New Therapeutic Strategy for Toxic Proteinopathies

illustration of a small moleculeA small molecule discovered by researchers at Brigham and Women’s Hospital may hold promise for treating mucin-1 kidney disease (MKD) as well as other toxic proteinopathies of the brain, eye, lungs and liver. These diseases are driven by genetic mutations that result in misfolded, “toxic” proteins that in turn become trapped and accumulated in cells.

The study’s senior author, Anna Greka, MD, PhD, is director of Brigham and Women’s Hospital’s Kidney-NExT Center for Kidney Disease and Novel Experimental Therapeutics and the Greka Lab, where she and her colleagues conducted groundbreaking work illuminating the mucin-1 (MUC1) mechanism. They recently published their findings in Cell.

The researchers screened about 4,000 compounds before discovering one with the ability to degrade and remove the misfolded MUC1 protein. The molecule, BRD4780, works by releasing misfolded MUC1 from its entrapment in TMED9 cargo receptor-containing vesicles and re-routing it for lysosomal degradation. The compound was effective in mouse models, patient cells and patient kidney organoids, otherwise known as “mini-kidneys-in-a-dish.”

“We discovered completely new biology in terms of the role TMED cargo receptors play in how cells deal with toxic misfolded proteins,” Dr. Greka explained. “And now, BRD4780 has emerged as a promising treatment strategy for re-routing misfolded proteins to the lysosome.”

Future Implications and Research

According to Dr. Greka and colleagues, the study “provides answers to several important questions about both MKD and, more generally, mechanisms for clearance of misfolded secretory proteins. It also has important implications more broadly for future therapeutic efforts against several toxic proteinopathies.”

Dr. Greka pointed to two of the study’s key findings:

  1. It clarified the cellular mechanism by which MKD begins, with the accumulation of a mutant toxic neo-protein in the early secretory pathway, thus revealing a new cell biological mechanism for the regulation and quality control of misfolded proteins.
  2. It uncovered BRD4780, a small molecule that specifically targets misfolded proteins retained in the early secretory pathway and re-routes them to the lysosome for degradation. In addition to mutant MUC1, the molecule was specific for mutant uromodulin, a cause of kidney disease, and mutant rhodopsin, a cause of retinitis pigmentosa (a form of blindness), but not for mutant huntingtin, which accumulates in other cell compartments outside the early secretory pathway.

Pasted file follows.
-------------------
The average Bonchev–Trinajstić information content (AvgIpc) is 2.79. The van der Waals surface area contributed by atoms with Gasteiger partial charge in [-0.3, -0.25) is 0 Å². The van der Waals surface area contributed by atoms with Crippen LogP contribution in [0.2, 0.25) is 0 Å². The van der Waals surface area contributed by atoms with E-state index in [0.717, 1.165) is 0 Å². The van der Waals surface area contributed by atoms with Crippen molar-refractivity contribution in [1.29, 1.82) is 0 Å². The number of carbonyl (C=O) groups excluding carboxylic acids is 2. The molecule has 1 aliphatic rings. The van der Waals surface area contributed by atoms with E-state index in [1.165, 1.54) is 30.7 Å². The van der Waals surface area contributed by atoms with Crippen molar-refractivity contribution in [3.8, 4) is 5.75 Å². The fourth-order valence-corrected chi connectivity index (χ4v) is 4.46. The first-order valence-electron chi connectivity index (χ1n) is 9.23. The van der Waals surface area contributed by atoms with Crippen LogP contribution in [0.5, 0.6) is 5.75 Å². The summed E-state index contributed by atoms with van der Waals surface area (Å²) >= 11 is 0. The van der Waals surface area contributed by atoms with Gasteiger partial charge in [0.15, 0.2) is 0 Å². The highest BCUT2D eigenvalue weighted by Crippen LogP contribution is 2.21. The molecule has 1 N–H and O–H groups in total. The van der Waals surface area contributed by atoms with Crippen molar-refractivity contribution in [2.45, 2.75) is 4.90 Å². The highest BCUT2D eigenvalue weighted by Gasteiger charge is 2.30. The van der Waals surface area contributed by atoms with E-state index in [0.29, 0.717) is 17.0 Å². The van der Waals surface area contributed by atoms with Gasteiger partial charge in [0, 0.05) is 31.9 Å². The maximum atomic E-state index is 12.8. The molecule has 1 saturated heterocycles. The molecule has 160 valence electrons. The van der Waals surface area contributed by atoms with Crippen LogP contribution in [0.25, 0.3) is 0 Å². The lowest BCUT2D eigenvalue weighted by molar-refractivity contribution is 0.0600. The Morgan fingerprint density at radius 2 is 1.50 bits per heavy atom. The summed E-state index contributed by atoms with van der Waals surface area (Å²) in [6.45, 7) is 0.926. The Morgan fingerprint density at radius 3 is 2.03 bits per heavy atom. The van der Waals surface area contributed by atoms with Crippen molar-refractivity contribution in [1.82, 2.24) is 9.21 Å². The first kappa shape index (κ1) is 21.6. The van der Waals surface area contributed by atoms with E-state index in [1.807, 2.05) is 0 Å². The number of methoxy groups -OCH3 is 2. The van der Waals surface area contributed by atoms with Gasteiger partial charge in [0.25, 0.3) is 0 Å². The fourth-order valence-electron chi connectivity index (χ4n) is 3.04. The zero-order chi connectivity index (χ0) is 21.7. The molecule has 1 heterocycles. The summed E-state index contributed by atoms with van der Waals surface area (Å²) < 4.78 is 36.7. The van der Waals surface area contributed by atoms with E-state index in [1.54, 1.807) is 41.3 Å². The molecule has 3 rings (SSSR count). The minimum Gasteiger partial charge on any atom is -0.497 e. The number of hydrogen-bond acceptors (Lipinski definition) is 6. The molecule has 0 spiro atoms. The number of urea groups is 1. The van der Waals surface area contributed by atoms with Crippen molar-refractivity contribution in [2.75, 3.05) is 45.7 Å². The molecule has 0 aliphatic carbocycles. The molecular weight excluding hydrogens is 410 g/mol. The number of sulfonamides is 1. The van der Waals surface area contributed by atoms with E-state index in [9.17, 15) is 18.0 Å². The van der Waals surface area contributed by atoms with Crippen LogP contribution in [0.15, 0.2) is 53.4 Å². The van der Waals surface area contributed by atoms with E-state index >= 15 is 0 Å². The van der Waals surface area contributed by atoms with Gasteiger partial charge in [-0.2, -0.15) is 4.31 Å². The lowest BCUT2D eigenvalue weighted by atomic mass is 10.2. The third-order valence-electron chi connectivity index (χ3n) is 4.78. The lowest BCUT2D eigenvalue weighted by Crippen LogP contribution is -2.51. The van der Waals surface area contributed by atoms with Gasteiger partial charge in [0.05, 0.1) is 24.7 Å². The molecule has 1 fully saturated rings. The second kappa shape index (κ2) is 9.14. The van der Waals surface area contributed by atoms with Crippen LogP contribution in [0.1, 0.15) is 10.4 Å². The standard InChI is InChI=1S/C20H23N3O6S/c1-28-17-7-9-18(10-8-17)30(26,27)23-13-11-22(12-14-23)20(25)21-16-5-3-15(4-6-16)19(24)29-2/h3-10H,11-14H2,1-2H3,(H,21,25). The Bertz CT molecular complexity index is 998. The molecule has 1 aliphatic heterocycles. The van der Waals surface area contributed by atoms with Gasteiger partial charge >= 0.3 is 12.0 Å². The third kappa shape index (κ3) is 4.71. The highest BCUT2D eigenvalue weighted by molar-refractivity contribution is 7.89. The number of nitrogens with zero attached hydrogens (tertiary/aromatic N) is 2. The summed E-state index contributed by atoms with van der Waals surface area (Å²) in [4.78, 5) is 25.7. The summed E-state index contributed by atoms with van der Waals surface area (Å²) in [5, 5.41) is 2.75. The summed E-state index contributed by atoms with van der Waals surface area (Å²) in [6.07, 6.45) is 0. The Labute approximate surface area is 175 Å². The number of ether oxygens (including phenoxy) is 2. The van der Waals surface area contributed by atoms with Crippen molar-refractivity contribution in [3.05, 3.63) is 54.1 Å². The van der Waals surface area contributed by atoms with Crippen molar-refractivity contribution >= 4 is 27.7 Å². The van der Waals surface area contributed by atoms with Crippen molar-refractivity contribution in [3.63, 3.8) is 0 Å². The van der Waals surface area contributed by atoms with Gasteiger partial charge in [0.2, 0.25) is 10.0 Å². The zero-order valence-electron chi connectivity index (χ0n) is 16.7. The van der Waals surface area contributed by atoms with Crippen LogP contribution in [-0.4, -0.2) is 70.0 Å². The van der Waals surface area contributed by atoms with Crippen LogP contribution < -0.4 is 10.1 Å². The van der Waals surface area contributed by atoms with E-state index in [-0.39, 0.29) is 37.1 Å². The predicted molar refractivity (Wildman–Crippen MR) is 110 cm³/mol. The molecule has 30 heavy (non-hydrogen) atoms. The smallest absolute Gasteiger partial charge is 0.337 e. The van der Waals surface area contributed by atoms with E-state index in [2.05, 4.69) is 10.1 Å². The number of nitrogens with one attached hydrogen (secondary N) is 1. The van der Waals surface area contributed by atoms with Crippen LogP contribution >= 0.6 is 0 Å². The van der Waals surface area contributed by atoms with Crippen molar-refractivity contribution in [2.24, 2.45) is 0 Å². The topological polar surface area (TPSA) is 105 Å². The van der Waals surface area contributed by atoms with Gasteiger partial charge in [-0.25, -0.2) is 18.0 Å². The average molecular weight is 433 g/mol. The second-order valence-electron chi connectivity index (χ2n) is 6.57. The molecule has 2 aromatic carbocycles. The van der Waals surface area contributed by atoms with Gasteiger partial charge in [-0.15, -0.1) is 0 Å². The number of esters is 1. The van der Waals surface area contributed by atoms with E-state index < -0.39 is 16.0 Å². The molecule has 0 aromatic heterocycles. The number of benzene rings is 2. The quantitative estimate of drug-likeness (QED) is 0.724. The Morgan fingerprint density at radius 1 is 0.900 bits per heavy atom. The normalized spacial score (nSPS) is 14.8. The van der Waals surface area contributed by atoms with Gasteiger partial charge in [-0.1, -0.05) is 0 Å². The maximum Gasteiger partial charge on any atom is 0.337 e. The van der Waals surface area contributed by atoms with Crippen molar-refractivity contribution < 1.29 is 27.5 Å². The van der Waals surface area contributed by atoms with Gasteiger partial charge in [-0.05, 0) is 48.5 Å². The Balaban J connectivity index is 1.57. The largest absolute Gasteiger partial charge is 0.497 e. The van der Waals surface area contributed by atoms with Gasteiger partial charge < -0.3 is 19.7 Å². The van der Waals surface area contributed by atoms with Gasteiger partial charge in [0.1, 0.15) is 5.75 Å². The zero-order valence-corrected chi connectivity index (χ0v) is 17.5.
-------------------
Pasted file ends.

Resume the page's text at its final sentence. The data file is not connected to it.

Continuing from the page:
The study’s authors noted that more studies will be required to evaluate the effects and possible toxicities of the compound as well as the range of additional, currently untreatable, toxic proteinopathies for which it may provide therapeutic benefit.

According to Dr. Greka, she and her Brigham colleagues will continue to work toward bringing a TMED-targeting compound to clinical trials that, if proven successful, will have a significant impact on patient care. She also noted that developing a better understanding of the new pathway will help identify additional new treatments.

“While we started this work focused on the kidney, we now have the opportunity to understand and treat many more diseases, which is one of the most exciting discoveries from this project,” she said.

Dr. Greka added that the work she and her colleagues are doing reflects the caliber of the Brigham’s nephrology research. “For the last several decades, we had not seen a lot of innovation in nephrology,” she said. “Now it’s finally happening, and the Brigham is at the center of it all.”

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